Once at home, my daughters and I, hands sticky with bright golden pollen, plucked off the petals and had a bowl of the loveliest plant matter: Soft, downy almost, and redolent with the scent of asparagus and carnations. What an oddly endearing base for a syrup.

So, dandelion syrup. I have long been intrigued by it—it’s at once kind of down-home American as well as cool French granny. It is a basic herbal infusion made into a simple syrup. I felt like I didn’t want to boil the bejeezus out of the blossoms, so I just brought them to a simmer and let them soak overnight. The puzzle for me was what sweetener to use. Traditionally white sugar is used, but white sugar lands last on my list of happy sweeteners. So, I played around with some other alternatives as well, all with quite different results.

• White sugar made a syrup with a faint taste of vanilla and very slightly nutty, it was really just mostly sweet and somewhat plain.

• Sucanat, one of my favorite sweeteners, was, as I expected, too heavy in flavor to let the subtle dandelion taste shine through. That said, it was very interesting; like an herbaceous molasses.

• Honey has that smooth edge that became more pronounced after simmering. I used a mild clover honey and the result was like a somewhat spicy and grassy honey.

• Agave syrup worked beautifully because it is such a clean-tasting sweetener—the syrup made with agave was sweet and clean, with bright green undertones.

So pick your dandelions, pick your sweetener and make some syrup. Many recipes call for lemon, which gives it a little kick of citrus. Suit yourself.


100 dandelion flowers, or 1 and 1/2 cups petals
1 cup sweetener (see above)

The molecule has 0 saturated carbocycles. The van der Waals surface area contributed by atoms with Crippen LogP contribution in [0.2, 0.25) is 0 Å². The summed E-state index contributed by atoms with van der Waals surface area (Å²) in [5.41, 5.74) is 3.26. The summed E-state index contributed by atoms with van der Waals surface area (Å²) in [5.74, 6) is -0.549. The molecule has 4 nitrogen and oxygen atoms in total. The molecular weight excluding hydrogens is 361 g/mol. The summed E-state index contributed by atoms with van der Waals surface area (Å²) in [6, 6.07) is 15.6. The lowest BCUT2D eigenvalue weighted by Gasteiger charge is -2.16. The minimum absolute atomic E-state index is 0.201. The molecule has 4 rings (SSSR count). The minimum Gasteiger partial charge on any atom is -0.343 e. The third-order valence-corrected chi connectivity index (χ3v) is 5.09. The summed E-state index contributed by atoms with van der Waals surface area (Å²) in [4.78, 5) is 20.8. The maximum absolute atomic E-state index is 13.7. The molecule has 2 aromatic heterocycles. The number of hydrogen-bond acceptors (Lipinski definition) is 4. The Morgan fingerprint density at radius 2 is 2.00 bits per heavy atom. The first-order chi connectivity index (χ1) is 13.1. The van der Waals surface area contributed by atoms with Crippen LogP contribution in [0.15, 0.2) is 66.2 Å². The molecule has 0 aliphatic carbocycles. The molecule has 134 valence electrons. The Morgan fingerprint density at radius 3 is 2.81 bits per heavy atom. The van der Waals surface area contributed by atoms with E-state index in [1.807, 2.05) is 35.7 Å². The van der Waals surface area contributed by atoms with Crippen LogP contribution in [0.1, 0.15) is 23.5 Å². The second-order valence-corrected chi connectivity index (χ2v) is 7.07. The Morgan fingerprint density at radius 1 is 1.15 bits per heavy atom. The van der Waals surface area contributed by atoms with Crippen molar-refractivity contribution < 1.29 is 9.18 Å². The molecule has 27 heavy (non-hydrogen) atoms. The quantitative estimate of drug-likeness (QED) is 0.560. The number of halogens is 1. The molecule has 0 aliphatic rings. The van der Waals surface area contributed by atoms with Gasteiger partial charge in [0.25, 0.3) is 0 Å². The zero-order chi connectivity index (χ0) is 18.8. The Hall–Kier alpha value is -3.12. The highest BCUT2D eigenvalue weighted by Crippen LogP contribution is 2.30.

3 cups water
Juice of 1/2 lemon (optional)

1. Remove the petals from the sepal (the sepal consists of the small tight leaves that extend from the stem and grasp the flower). This takes a while to get the hang of, but gets much quicker as you go along. Be sure to not allow any green into the petals, it will add bitterness to the syrup.

2. Place the petals in a medium pot and cover with 3 cups water and bring to a simmer. Turn off the heat, cover and let sit overnight.

3. Strain dandelion water into a bowl, pressing on the flowers with the back of a spoon to extract all the liquid.

4. Return water to pot and add sweetener, and lemon juice if using, and simmer over low heat until thickened.

5. Allow to cool, and pour into a clean jar or bottle. Store covered in refrigerator.

Makes about 2 cups

Lady Abyss’ Green Tip #1

Did you know that Licorice Root is a very nutritive, soothing tonic, beneficial for convalescing and elderly people. The sweet taste comes from fifty molecules of natural sugar abating low blood sugar and low blood pressure. It is helpful for overcoming alcoholic and addictive behavior and builds muscle in children. Licorice root is an intestinal tonic that combines well with marshmallow root. It is not recommended for hypertension.